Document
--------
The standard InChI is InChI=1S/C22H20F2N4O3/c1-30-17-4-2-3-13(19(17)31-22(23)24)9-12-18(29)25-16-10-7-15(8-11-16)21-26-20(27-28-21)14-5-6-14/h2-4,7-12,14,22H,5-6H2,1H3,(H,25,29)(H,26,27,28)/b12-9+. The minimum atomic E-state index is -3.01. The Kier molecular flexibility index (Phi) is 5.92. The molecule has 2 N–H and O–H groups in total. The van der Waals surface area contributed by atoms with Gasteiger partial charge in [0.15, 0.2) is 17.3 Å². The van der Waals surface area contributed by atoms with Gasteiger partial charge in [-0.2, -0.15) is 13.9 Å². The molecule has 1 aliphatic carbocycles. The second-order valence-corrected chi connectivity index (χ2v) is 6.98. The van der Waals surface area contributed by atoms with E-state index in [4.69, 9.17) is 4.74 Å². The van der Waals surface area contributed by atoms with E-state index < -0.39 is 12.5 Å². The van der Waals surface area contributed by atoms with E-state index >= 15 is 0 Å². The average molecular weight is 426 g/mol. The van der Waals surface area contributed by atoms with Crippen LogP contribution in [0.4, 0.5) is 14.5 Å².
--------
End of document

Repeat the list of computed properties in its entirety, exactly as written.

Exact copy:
The standard InChI is InChI=1S/C22H20F2N4O3/c1-30-17-4-2-3-13(19(17)31-22(23)24)9-12-18(29)25-16-10-7-15(8-11-16)21-26-20(27-28-21)14-5-6-14/h2-4,7-12,14,22H,5-6H2,1H3,(H,25,29)(H,26,27,28)/b12-9+. The minimum atomic E-state index is -3.01. The Kier molecular flexibility index (Phi) is 5.92. The molecule has 2 N–H and O–H groups in total. The van der Waals surface area contributed by atoms with Gasteiger partial charge in [0.15, 0.2) is 17.3 Å². The van der Waals surface area contributed by atoms with Gasteiger partial charge in [-0.2, -0.15) is 13.9 Å². The molecule has 1 aliphatic carbocycles. The second-order valence-corrected chi connectivity index (χ2v) is 6.98. The van der Waals surface area contributed by atoms with E-state index in [4.69, 9.17) is 4.74 Å². The van der Waals surface area contributed by atoms with E-state index < -0.39 is 12.5 Å². The van der Waals surface area contributed by atoms with E-state index >= 15 is 0 Å². The average molecular weight is 426 g/mol. The van der Waals surface area contributed by atoms with Crippen LogP contribution in [0.4, 0.5) is 14.5 Å².